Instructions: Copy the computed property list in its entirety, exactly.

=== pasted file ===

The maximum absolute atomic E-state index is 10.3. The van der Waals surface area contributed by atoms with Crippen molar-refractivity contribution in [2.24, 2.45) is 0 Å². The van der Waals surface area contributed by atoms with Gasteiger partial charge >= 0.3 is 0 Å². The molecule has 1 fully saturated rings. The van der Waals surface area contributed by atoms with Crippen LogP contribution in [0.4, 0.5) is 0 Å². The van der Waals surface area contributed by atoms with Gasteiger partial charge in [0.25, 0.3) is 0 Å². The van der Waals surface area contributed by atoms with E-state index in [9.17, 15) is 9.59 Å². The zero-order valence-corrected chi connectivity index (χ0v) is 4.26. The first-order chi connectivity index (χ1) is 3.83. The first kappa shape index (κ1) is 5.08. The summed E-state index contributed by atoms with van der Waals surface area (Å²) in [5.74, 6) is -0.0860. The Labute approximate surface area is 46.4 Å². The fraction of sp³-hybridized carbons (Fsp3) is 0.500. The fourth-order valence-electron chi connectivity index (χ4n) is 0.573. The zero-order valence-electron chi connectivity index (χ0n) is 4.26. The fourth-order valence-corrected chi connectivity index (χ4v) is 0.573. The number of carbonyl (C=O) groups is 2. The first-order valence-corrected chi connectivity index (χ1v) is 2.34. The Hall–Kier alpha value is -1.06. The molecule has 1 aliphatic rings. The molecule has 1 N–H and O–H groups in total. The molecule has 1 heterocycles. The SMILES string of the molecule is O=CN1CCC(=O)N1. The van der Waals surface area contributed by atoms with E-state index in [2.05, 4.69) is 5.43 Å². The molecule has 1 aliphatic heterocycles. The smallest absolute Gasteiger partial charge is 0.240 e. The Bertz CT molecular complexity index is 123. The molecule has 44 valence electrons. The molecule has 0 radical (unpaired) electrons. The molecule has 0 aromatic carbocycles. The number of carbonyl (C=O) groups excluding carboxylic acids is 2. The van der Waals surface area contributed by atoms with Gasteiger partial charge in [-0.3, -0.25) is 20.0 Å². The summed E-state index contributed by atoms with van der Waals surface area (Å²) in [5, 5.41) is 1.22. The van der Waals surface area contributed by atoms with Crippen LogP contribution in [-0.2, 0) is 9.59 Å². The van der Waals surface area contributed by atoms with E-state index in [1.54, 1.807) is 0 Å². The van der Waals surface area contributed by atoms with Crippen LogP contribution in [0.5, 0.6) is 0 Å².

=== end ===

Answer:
The maximum absolute atomic E-state index is 10.3. The van der Waals surface area contributed by atoms with Crippen molar-refractivity contribution in [2.24, 2.45) is 0 Å². The van der Waals surface area contributed by atoms with Gasteiger partial charge >= 0.3 is 0 Å². The molecule has 1 fully saturated rings. The van der Waals surface area contributed by atoms with Crippen LogP contribution in [0.4, 0.5) is 0 Å². The van der Waals surface area contributed by atoms with Gasteiger partial charge in [0.25, 0.3) is 0 Å². The van der Waals surface area contributed by atoms with E-state index in [9.17, 15) is 9.59 Å². The zero-order valence-corrected chi connectivity index (χ0v) is 4.26. The first-order chi connectivity index (χ1) is 3.83. The first kappa shape index (κ1) is 5.08. The summed E-state index contributed by atoms with van der Waals surface area (Å²) in [5.74, 6) is -0.0860. The Labute approximate surface area is 46.4 Å². The fraction of sp³-hybridized carbons (Fsp3) is 0.500. The fourth-order valence-electron chi connectivity index (χ4n) is 0.573. The zero-order valence-electron chi connectivity index (χ0n) is 4.26. The fourth-order valence-corrected chi connectivity index (χ4v) is 0.573. The number of carbonyl (C=O) groups is 2. The first-order valence-corrected chi connectivity index (χ1v) is 2.34. The Hall–Kier alpha value is -1.06. The molecule has 1 aliphatic rings. The molecule has 1 N–H and O–H groups in total. The molecule has 1 heterocycles. The SMILES string of the molecule is O=CN1CCC(=O)N1. The van der Waals surface area contributed by atoms with E-state index in [2.05, 4.69) is 5.43 Å². The molecule has 1 aliphatic heterocycles. The smallest absolute Gasteiger partial charge is 0.240 e. The Bertz CT molecular complexity index is 123. The molecule has 44 valence electrons. The molecule has 0 radical (unpaired) electrons. The molecule has 0 aromatic carbocycles. The number of carbonyl (C=O) groups excluding carboxylic acids is 2. The van der Waals surface area contributed by atoms with Gasteiger partial charge in [-0.3, -0.25) is 20.0 Å². The summed E-state index contributed by atoms with van der Waals surface area (Å²) in [5, 5.41) is 1.22. The van der Waals surface area contributed by atoms with Crippen LogP contribution in [-0.2, 0) is 9.59 Å². The van der Waals surface area contributed by atoms with E-state index in [1.54, 1.807) is 0 Å². The van der Waals surface area contributed by atoms with Crippen LogP contribution in [0.5, 0.6) is 0 Å².